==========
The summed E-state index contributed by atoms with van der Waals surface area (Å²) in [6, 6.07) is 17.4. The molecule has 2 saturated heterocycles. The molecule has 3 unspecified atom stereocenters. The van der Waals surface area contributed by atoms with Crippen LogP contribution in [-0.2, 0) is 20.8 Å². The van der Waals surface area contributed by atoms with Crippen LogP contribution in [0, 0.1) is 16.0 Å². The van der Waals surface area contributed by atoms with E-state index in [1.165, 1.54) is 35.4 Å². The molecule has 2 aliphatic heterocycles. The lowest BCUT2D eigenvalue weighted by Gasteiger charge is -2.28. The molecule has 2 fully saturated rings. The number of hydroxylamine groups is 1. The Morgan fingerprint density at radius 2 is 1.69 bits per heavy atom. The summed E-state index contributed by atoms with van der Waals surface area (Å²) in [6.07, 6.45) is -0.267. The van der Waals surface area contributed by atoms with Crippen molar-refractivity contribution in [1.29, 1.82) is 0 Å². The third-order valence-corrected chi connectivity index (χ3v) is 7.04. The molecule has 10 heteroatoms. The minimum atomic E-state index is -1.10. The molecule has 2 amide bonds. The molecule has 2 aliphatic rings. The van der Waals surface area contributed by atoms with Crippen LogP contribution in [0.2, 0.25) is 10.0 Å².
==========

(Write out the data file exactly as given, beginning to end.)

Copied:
The summed E-state index contributed by atoms with van der Waals surface area (Å²) in [6, 6.07) is 17.4. The molecule has 2 saturated heterocycles. The molecule has 3 unspecified atom stereocenters. The van der Waals surface area contributed by atoms with Crippen LogP contribution in [-0.2, 0) is 20.8 Å². The van der Waals surface area contributed by atoms with Crippen LogP contribution in [0, 0.1) is 16.0 Å². The van der Waals surface area contributed by atoms with E-state index in [1.165, 1.54) is 35.4 Å². The molecule has 2 aliphatic heterocycles. The lowest BCUT2D eigenvalue weighted by Gasteiger charge is -2.28. The molecule has 2 fully saturated rings. The number of hydroxylamine groups is 1. The Morgan fingerprint density at radius 2 is 1.69 bits per heavy atom. The summed E-state index contributed by atoms with van der Waals surface area (Å²) in [6.07, 6.45) is -0.267. The van der Waals surface area contributed by atoms with Crippen molar-refractivity contribution in [1.29, 1.82) is 0 Å². The third-order valence-corrected chi connectivity index (χ3v) is 7.04. The molecule has 10 heteroatoms. The minimum atomic E-state index is -1.10. The molecule has 2 amide bonds. The molecule has 2 aliphatic rings. The van der Waals surface area contributed by atoms with Crippen LogP contribution in [0.2, 0.25) is 10.0 Å².